into a perpendicular, a tree, recognizable sycamore.
One supposes that the three great cloudy balls
hanging from its branches like fruit are not its own,
but appeared from some imperfection of the press—
though they match the frame and seem an arty improvement.
The dog leaps through hoops of fur, disappearing for a second
into a cloud that clearly contains the fourth dimension.
He reappears with a somewhat damaged solidity,
with several legs that require an instant to rejoin their body,
and three permanent patches of light on his black hide
which may be the other side of the room shining through.
The faces of my friends are on balloons that drift and rise.
When they go through my ceiling I can only imagine how high
they are going,
one hovering, one all pure wasteless lift,
one snagging and coming free, snagging and coming free, all the
one swelling, perhaps, in the light air.
They bounce around me, beautiful and unfathomed,
a pirate with a gray patch on his eye,
faces with missing mouths, as if this tenderness, that kooky wit
were inexpressible. I want to touch them.
How precariously they are delivered to my senses, and with what
loss of self-containment!
First Trip Through the Automatic Carwash
Clamped to another will, the self in its glass
begins a slow, tugged slide, toward what clarifying?
First the world had rolled in clinging crystal, then a deface
of gripping gray was spread by others, drying
to smear and mottle that threatened her own movement.
This strange detour is a clear necessity.
Drenching and blindness signal the first improvement.
This much is familiar, natural as rain would be
after the lights blow out, filling any pane
or cornea with hopelessness that will go away
after its little havoc, disclosing sunshine,
and how long it will last no one is expected to say.
But now this snail-spin, in neutral, sends her in a fierce
forest whose long dark leaves wrap her in a wild
and waving threat, a typhoon that is all hers,
swabbing to get in, as the storms of a child
threaten the very skin of the child, its frail
shell of self-regard. In mercy, this ends.
And now begins a scouring away at the braille
of outward features, a terrible wish that contends
with the speaking shapes of what she is and has been,
a spinning scrub that seems to aim for bare bone.
To destroy the customary in order to let in
something unwitnessed yet, and be wholly alone
for its witnessing, seems to be the aim of this stage.
What is whirling away? The long wedlock,
its bold ground loose? Or the whole safe cage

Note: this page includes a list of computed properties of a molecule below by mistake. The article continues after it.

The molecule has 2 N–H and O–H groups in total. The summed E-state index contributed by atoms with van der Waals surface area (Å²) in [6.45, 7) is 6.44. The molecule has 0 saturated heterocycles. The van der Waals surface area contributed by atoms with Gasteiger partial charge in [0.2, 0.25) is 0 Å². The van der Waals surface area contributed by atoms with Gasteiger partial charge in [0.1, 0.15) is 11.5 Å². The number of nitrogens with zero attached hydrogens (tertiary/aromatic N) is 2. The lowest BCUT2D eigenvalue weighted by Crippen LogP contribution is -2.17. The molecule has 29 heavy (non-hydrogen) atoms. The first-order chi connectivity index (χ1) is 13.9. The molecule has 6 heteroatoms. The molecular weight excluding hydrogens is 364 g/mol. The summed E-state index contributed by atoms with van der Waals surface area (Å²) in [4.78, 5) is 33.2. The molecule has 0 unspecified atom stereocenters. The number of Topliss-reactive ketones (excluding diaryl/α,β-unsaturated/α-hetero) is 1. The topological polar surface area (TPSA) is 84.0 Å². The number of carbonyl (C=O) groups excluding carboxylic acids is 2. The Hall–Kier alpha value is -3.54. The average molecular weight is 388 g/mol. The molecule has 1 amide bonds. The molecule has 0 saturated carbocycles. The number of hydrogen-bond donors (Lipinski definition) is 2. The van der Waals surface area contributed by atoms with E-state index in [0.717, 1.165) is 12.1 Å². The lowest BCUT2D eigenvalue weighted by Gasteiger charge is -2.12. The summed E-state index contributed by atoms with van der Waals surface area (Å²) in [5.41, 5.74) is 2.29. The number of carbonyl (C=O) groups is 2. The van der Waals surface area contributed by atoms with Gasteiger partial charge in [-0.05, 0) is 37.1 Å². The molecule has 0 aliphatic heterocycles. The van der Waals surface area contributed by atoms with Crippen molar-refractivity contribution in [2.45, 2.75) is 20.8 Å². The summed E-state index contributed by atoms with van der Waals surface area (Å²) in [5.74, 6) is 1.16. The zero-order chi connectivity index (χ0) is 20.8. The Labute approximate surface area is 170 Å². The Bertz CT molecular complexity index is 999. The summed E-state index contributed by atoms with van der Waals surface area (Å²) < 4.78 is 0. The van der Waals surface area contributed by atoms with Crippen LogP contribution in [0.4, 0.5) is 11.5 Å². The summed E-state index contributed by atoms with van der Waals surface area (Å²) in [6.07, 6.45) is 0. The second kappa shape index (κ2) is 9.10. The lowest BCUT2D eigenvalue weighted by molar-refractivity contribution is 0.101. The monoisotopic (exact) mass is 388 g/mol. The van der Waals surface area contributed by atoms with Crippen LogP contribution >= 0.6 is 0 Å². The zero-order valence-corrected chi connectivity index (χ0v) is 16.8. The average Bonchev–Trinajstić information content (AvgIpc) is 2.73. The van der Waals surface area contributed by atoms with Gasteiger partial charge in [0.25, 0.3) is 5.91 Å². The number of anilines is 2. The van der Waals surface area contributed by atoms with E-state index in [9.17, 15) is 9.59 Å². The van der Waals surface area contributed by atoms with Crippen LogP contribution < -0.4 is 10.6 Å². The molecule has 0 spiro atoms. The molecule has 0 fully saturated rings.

of sane connections? Or, from beneath, a bedrock
trust in words, their grounding for her very name?
Whatever is left is suddenly released, a few
deep breaths can be taken before she’s jerked to the same
dark jungle of thrashing fronds as before, but with new
insistence. Something refuses to be withstood.
Its untamed, zigzag, dark rubbing will break through,
You willchange, it squeaks, I replace old selfhood.
As the newly beloved asks of the lover, Who?,
as nouns rinsed of meaning ask What?, as in panic and daze
the patient asks Where?, she strains for a shape to define.
Whatever it is will enter everywhere, rephrase
everything. At the last moment it lifts toward design.
the heart makes its presence known, disheveled but whole,
by jogging in place, lithely, at lights’ surprise.
A hoot from behind makes her shift to self-control,
and the muddle of everywhere falls on her clearing eyes.
Growing Up Askew
They had the Boston Bull before I was born,
and Mother liked her far more than she liked me.
We both had a trick. When Mother shaved one forefinger
with the other and said, “Shame, sha-a-me! ” Peewee
would growl and snap most amusingly right on cue.
I, when shamed in the same manner, would cry.
I see my error now, but what good does it do?
Death by Aesthetics<
Here is the doctor, an abstracted lover,
dressed as a virgin, coming to keep the tryst.
The patient was early; she is lovely; but yet
she is sick, his instruments will agree on this.
Is this the place, she wonders, and is he the one?
Yes, love is the healer, he will strip her bare,
and all his machinery of definition
tells her experience is costly here,
so she is reassured. The doctor approaches
and bends to her heart. But she sees him sprout like a tree
with metallic twigs on his fingers and blooms of chrome
at his eye and ear for the sterile ceremony.
Oh tight and tighter his rubber squeeze of her arm.
“Ahhh” she sighs at a chilly touch on her tongue.
Up the tubes her breath comes crying, as over her,
back and breast, he moves his silver thumb.
His fluoroscope hugs her. Soft the intemperate girl,
disordered. Willing she lies while he unfolds
her disease, but a stem of glass protects his fingertips
from her heat, nor will he catch her cold.
He peels her. Under the swaddling epiderm
her body is the same blue bush. Beautiful canals
course like a postcard scene that’s sent him often.
He counts the tiptup, tiptup of her dutiful valves.
Pain hides like a sinner in her mesh of nerves.